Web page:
Lou Storey’s writings have been published in The New Yorker, New York Times‘ “Tiny Love Stories”, PROEM Journal, Beyond Words Magazine and in various academic journals. He works as a psychotherapist, is committed to anything that tells a story, and lives on the New Jersey coast with his husband Steve.
Listen—These sounds, they push against nature. The wet rush of tires accelerating into asphalt distance, the proverbial lonely train whistle. Trite, I know, like melodrama violins, yet it gets to me every time. And that warbling ambulance birdcall, a warning; that could be you headed to the ICU. I love these noises.—I am telling all this to my husband Steve. We are in bed, another Brooklyn monsoon winter.
Listen, I say again, as the long rumble of a sixteen wheeler gearshifts its way down Ocean Parkway, following a stream of ruby taillights, diamond headlights, dazzling high beam just outside our window. It’s romantic, I say, seeing him squinting, as if willing me, his crazy husband, to make sense. You mean you’re in love with noise pollution? He asks, clapping off the light, rolling over.
I remember a guy in my college dorm who had an aerosol horn -he thought tormenting us all with it was a blast. I hold that remembered horn now to Steve’s resting temple and press the trigger. I imagine him jumping out of his skin, jumping right out the window, right onto Ocean Parkway just in time to add a momentary squoosh to the indifferent rush of traffic.
I have killed him off, yet again.
His breathing softens into small gulps that catch and pop, increasing in volume until it beats back the traffic, even the lonely train whistle is muted as his steady roar peels the paint, rattles our soot speckled shades.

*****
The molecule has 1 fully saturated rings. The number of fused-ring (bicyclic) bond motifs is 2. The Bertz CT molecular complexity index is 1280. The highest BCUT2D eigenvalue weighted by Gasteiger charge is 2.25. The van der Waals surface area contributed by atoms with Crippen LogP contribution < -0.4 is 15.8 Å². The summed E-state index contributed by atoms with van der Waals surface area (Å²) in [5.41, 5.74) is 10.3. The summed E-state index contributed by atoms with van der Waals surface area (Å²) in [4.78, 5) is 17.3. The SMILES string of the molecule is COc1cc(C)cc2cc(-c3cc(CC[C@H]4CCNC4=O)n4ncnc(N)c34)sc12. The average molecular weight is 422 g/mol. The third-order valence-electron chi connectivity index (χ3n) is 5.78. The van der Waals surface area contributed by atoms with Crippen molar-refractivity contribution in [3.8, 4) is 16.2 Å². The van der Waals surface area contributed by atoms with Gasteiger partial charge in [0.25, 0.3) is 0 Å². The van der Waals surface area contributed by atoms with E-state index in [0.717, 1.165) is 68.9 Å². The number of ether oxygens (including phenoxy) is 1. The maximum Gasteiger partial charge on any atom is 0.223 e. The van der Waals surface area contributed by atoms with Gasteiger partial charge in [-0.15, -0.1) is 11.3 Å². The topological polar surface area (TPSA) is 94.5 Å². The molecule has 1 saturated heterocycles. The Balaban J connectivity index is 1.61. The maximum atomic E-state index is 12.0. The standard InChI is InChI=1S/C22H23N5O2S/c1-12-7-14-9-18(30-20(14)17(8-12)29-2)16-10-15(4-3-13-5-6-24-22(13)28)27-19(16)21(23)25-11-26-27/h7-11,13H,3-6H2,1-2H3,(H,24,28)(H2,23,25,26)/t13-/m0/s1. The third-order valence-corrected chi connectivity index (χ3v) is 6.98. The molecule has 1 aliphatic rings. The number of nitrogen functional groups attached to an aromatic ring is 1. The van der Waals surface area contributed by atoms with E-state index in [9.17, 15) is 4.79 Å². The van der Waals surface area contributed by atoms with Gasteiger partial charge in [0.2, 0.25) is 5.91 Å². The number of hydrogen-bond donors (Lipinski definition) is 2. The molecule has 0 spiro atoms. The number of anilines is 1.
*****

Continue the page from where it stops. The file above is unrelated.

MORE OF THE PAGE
Sew a ping pong ball into the back of his pajama top, I hear my Nana advising, nodding her head to punctuate her certainty. She so wanted to share her hard earned wife-wisdom with granddaughters, but I, wrong gender but right attitude, was her only taker. A lifetime later, I got my man. And Nana, no one wears pajamas here in the twenty-first century.
I consider rolling Steve over on his side, but I don’t want to stop his music. This time the sound, this lung-fueled aria, is sung just for me and not from something running the other way, that intangible out of reach message, forlorn, lonely. No, he’s right here.
Listen—Mister Noise Pollution, my Love Song.
Housebound healthy inside
windows invite me outside
gilded frames that dress painting flesh
furnishing importance, acquiescing center stage
Solid rectangular share of landscape
a shutter lens Kinetograph capture
the hidden MSG potent spice
elevating into sharpness each savored visual
The curtained performance begins, the dais
drops away, humble space holder
bestowing boundless animation vignettes
dandelion sun, primrose moon
The unblinking eyes of this house
yawning open mouth keeps alive
these weary hard- turn walls
Revived with every breathe
Housebound alive inside
The window invites me outside
past final horizons, undefeated
glass paned freedom-giver
Carries me further than
I could ever hope to go
Today I Heard Your Voice
In a crowd
behind my left shoulder
a tease into pointless searching
your absence no longer a number
years beyond fingers and toes
details of you scrubbed with rough
intention, sharp red pencil edits.
Yet I hear it, your voice
it echoes down hallways
taps at dark windows
refusing to rejoin
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